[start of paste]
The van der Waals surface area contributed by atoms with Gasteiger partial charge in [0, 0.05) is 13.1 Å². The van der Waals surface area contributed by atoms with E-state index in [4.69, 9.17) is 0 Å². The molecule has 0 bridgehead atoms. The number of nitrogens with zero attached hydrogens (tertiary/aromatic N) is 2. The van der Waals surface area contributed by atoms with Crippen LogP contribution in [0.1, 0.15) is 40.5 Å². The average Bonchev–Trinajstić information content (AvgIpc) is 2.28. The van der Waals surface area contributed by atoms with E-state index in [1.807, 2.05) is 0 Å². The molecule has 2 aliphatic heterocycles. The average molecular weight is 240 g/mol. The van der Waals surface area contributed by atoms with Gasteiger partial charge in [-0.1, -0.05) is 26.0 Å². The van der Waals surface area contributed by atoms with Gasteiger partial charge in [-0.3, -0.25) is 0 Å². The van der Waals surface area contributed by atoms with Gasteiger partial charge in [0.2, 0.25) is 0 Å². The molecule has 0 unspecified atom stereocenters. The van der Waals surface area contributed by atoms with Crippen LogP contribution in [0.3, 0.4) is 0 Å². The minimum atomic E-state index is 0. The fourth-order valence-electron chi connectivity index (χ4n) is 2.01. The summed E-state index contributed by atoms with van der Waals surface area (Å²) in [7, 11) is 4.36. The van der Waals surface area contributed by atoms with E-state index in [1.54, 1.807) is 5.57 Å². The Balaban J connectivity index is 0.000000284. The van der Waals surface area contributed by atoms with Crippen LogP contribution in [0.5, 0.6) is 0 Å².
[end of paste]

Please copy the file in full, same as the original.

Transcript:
The van der Waals surface area contributed by atoms with Gasteiger partial charge in [0, 0.05) is 13.1 Å². The van der Waals surface area contributed by atoms with E-state index in [4.69, 9.17) is 0 Å². The molecule has 0 bridgehead atoms. The number of nitrogens with zero attached hydrogens (tertiary/aromatic N) is 2. The van der Waals surface area contributed by atoms with Crippen LogP contribution in [0.1, 0.15) is 40.5 Å². The average Bonchev–Trinajstić information content (AvgIpc) is 2.28. The van der Waals surface area contributed by atoms with E-state index in [1.807, 2.05) is 0 Å². The molecule has 2 aliphatic heterocycles. The average molecular weight is 240 g/mol. The van der Waals surface area contributed by atoms with Gasteiger partial charge in [-0.1, -0.05) is 26.0 Å². The van der Waals surface area contributed by atoms with Gasteiger partial charge in [-0.3, -0.25) is 0 Å². The van der Waals surface area contributed by atoms with Gasteiger partial charge in [0.2, 0.25) is 0 Å². The molecule has 0 unspecified atom stereocenters. The van der Waals surface area contributed by atoms with Crippen LogP contribution in [0.3, 0.4) is 0 Å². The minimum atomic E-state index is 0. The fourth-order valence-electron chi connectivity index (χ4n) is 2.01. The summed E-state index contributed by atoms with van der Waals surface area (Å²) in [7, 11) is 4.36. The van der Waals surface area contributed by atoms with E-state index in [1.54, 1.807) is 5.57 Å². The Balaban J connectivity index is 0.000000284. The van der Waals surface area contributed by atoms with Crippen LogP contribution in [0.5, 0.6) is 0 Å².